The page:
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On 5 and 6 December 2018 a delegation of the Ukrainian Appellate Administrative Court at the Supreme Court visited the Federal Administrative Court in Leipzig. Its President, Prof. Dr. Dr. h.c. Klaus Rennert, welcomed his Ukrainian colleague Mykhailo Smokovych and eight other judges of the Appellate Administrative Court at the opening of the two-day expert meeting which the guests from Kiev held with the Presiding Judge at the Federal Administrative Court, Prof. Dr. Ingo Kraft, and the Judge at the Federal Administrative Court, Martin Steinkühler. The professional exchange between the German and Ukrainian Administrative Court judges focused on the role of an appellate court and how it works, the procedural law applicable to it as well as an effective and adequate case processing. They also discussed the role and the importance of the Federal Administrative Court as a court of first instance e.g. in major public infrastructure planning procedures.
The Ukrainian delegation had previously met the President of the Administrative Court of Mainz, Dr. Bettina Freimund-Holler, and her Vice-President, Dr. Christof Berthold, for two days of discussions in Mainz. The guests from Ukraine had also attended two hearings at the Administrative Court there. Before the hearings, the President and the Vice-President of the Higher Administrative Court of Rhineland-Palatinate, Dr. Lars Brocker and Dagmar Wünsch, as well as Dr. Stefan Hülshörster, Managing Director of the IRZ, had welcomed the delegation and introduced the professional part of the visit.
With its independent administrative jurisdiction established as early as in 2005, Ukraine plays a pioneering role among the East European states in this branch of courts which is of particular importance for developing the rule of law. Thus, administrative jurisdiction is in the focus of the IRZ’s cooperation with its Ukrainian partners.
In addition, the IRZ has been advising Ukraine for some years on the development of a – long expected – administrative procedure act, which has not yet been adopted. The Ukrainian Ministry of Justice has revived a working group to discuss the draft in partnership with the IRZ again, and the Verhovna Rada will hopefully adopt it soon.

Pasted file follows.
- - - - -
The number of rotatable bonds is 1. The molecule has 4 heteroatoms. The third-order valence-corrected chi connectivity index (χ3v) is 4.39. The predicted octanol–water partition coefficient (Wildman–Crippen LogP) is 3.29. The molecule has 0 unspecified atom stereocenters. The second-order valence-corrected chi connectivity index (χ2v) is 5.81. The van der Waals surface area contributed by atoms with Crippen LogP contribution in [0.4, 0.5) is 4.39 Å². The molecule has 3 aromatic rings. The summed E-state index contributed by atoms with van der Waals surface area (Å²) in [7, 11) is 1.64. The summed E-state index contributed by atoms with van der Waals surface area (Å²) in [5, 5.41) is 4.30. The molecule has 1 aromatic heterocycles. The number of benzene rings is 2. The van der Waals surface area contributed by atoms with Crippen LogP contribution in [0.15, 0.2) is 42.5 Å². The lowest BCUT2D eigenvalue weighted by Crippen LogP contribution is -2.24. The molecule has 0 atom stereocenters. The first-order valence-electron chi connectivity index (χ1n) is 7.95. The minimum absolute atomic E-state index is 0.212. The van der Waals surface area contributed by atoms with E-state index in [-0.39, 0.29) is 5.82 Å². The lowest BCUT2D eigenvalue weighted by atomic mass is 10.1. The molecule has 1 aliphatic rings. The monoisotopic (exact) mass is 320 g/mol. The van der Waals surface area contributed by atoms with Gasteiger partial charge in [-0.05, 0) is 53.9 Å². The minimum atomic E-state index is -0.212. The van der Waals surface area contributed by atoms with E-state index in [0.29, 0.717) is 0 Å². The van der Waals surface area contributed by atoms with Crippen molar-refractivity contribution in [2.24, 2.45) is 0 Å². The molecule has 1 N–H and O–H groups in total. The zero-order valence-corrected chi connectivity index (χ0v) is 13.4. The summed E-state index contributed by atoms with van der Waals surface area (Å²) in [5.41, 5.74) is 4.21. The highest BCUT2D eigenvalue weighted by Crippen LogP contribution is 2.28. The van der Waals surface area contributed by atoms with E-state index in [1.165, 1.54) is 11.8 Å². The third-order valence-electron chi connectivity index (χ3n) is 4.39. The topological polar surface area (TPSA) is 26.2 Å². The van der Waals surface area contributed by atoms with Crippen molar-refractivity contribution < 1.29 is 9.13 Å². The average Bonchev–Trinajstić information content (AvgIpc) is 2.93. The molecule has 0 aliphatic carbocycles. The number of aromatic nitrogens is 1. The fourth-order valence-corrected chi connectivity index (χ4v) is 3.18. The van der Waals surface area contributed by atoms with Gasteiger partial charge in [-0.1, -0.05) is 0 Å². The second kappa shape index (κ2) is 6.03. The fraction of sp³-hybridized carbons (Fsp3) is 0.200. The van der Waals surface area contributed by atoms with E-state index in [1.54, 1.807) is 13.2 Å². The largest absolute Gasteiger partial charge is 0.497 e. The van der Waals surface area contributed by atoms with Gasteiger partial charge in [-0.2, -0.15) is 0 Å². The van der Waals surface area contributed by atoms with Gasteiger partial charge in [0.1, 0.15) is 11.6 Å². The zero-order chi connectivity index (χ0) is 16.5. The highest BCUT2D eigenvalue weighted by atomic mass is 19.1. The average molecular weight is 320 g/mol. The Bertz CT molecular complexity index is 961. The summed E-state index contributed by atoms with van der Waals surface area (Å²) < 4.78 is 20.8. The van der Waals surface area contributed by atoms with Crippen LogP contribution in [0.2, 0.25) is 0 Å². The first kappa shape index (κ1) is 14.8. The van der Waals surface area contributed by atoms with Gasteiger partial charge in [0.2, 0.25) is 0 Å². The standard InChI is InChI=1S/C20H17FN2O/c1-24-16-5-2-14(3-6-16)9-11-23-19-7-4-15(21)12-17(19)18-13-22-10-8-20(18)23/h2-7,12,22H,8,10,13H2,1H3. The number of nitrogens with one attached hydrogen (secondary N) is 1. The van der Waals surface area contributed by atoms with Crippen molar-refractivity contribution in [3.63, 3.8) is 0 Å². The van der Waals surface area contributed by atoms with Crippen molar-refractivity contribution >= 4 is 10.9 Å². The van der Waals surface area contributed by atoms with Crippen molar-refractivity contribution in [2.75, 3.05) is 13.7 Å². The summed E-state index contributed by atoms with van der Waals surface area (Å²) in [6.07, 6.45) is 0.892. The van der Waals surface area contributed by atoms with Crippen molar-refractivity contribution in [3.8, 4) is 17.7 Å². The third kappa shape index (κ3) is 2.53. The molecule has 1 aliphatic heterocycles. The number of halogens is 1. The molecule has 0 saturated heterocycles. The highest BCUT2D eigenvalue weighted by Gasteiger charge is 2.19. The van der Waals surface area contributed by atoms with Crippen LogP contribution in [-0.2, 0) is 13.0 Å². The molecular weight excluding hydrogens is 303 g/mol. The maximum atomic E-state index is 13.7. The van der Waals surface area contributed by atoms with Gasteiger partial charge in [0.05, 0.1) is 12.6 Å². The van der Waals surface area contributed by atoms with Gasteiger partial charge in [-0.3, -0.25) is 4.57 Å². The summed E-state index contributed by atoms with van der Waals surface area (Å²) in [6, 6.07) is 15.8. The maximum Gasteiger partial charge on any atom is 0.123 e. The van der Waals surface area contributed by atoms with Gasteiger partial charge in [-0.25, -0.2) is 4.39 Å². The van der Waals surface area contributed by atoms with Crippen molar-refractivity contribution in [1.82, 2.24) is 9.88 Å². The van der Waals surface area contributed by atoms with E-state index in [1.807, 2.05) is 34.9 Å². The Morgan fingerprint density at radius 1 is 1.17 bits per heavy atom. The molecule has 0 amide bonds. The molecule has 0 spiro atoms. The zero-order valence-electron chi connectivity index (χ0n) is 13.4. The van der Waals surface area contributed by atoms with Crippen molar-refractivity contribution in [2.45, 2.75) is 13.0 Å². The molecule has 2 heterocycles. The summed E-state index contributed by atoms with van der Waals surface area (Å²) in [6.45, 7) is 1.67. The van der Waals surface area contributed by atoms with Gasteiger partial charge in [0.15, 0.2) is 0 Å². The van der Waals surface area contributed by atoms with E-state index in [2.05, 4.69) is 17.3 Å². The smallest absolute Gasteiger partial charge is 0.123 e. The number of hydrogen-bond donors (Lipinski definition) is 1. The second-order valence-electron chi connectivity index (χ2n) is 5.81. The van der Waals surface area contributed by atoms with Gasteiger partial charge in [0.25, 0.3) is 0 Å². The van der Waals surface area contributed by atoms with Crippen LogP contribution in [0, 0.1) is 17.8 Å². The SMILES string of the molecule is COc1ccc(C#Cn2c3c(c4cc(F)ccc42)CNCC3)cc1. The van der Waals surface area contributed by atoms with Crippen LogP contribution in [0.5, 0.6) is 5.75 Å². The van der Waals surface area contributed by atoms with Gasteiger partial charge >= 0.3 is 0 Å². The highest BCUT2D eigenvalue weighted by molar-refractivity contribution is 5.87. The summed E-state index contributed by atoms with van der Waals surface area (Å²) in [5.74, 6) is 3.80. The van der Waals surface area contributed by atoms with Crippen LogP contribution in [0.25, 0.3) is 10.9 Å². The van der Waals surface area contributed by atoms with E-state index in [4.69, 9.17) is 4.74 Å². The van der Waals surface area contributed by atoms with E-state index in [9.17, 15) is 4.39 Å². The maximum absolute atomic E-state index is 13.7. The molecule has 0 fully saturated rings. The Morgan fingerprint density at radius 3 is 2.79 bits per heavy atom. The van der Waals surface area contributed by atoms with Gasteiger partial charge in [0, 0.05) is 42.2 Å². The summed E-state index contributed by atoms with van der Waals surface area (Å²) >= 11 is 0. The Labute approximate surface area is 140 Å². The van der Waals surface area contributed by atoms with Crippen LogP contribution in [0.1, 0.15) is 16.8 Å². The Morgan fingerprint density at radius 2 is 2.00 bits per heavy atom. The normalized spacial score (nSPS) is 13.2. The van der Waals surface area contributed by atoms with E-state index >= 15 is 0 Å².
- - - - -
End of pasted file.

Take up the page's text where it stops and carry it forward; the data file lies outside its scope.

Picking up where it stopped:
Upon invitation of the IRZ a delegation of the Ukrainian Supreme Court, headed by its President Valentyna Danishevska, visited the Federal Court of Justice and the Higher Regional Court in Karlsruhe for expert talks on 7 August 2018. At the Federal Court of Justice Ms. Danishevska was received by her colleague Bettina Limperg, President of the Federal Court of Justice.
Dr. Eva Menges, Judge at the Eleventh Civil Panel of the Federal Court of Justice, and Dr. Ute Hohoff, Judge at the First Criminal Panel of the Federal Court of Justice, also participated in the expert talks which focussed on the consistency of case law. During the meeting President Danishevska also described impressively the current judicial reform in Ukraine, above all the establishment of the Supreme Court and the strengthening of the judiciary through the new “Law on the Supreme Council of Justice”.
In the afternoon the President of the Higher Regional Court, Alexander Riedel, welcomed the Ukrainian guests at the Higher Regional Court of Karlsruhe. Further participants in the talks were
Helmut Perron, Vice President of the Higher Regional Court;
Dr. Jens Martin Zeppernick, Presiding Judge at the Higher Regional Court; and
Dr. Julia Kürz, Judge at the Higher Regional Court.
The subjects of these talks were the independence of judges, the tasks of the presiding committee as well as the assignment of functions and the basic right to a lawful judge associated with it.